- Time to unlearn what you thought you knew about phase changes and packaging materials, like PCMs and gel packs
- Myth #1 – During a phase change in matter, the temperature of matter also must change
- Myth #2 – States of matter and phases of matter are the same thing
- Myth #3 – Phase change materials are most effective when they actually change phases
- Myth #4 – Water always begins freezing at 0 °C
Time to unlearn what you thought you knew about phase changes and packaging materials, like PCMs and gel packs
Did you know there is a difference between heat and temperature? They are connected, but not the same thing. In general, misconceptions like these result from people creating their explanations for how the world works.
These ideas are often formed long before a person arrives at their first science class, which serves their purpose well. Numerous studies and anecdotal evidence demonstrate that people tend to cling to these ideas even with discrepant events and explicit instruction.
When our labs begin work on testing a packaging solution, we start with a thorough understanding of the principles of thermodynamics and how the packaging elements (i.e., cooler, refrigerant, packing procedures) work together to influence both the temperature stability of packaging and how long the temperature can remain stable.
To this end, we thought we would throw a bit of fun knowledge out there to help change how phase change materials work and why thermodynamic testing is essential to your cold chain packaging.
Let’s start with a quick, less than scientific definition of phase changes. A phase change is a physical process of transition from one state (solid, liquid, gas, plasma) to another. These changes occur when adequate energy is supplied to the medium (or enough is removed) and can also happen when pressure on the system is changed. During this process of transition, the energy is gained or lost results in the maintenance of a constant temperature that is used to provide a stable temperature source for your package. Gel packs and PCMs follow this same process when moving from a solid, frozen gel to a liquid.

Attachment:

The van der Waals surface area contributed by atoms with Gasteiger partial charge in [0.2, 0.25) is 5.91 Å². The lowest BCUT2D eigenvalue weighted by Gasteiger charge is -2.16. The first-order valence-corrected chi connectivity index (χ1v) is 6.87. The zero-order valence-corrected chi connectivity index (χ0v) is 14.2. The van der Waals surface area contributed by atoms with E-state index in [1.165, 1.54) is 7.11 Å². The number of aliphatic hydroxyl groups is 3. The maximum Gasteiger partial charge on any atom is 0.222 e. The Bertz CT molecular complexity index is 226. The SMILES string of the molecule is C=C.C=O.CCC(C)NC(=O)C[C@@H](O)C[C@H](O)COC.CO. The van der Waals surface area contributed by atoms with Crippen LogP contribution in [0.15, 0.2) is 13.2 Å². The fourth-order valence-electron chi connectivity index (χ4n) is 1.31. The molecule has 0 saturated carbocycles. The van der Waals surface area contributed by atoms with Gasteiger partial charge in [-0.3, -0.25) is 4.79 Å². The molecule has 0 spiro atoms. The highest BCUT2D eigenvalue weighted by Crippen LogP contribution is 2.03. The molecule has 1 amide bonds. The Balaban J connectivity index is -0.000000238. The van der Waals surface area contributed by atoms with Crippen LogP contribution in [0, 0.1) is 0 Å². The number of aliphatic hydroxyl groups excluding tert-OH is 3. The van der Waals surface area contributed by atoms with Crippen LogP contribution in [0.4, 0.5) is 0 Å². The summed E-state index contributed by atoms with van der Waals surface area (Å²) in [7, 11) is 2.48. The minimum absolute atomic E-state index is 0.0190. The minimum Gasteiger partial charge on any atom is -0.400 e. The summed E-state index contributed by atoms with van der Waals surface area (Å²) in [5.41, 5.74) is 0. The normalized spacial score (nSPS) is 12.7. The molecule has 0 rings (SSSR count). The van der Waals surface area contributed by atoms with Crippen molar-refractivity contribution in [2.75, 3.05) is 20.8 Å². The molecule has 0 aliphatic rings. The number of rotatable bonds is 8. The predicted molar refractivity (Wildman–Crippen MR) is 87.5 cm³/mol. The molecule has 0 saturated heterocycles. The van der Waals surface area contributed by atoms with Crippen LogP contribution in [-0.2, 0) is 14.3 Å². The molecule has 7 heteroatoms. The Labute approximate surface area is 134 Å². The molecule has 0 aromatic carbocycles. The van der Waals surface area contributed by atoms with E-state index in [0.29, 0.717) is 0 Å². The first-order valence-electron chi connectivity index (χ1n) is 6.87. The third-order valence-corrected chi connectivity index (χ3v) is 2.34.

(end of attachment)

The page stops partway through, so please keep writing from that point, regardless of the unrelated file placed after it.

Here are five myths that may change your understanding of phase change materials used in packaging:
Myth #1 – During a phase change in matter, the temperature of matter also must change
Heat energy causes the kinetic energy in the ice molecules to increase and results in a temperature increase.
The ice molecules vibrate with more kinetic energy, so when you increase the molecules’ temperature, you increase their kinetic energy. When the temperature reaches 0°C, the solid ice changes to liquid water. While in this phase change, the added heat energy does not change into the kinetic energy of the molecules because the temperature stays the same and instead changes into potential energy. The potential energy is the energy stored in the bonds.
The temperature remains constant, changing from a gas to a liquid and from a liquid to a solid when the molecules come together to form bonds and release energy. When solid ice converts to liquid water, the added heat energy breaks the bonds between the ice molecules, which change into liquid water molecules.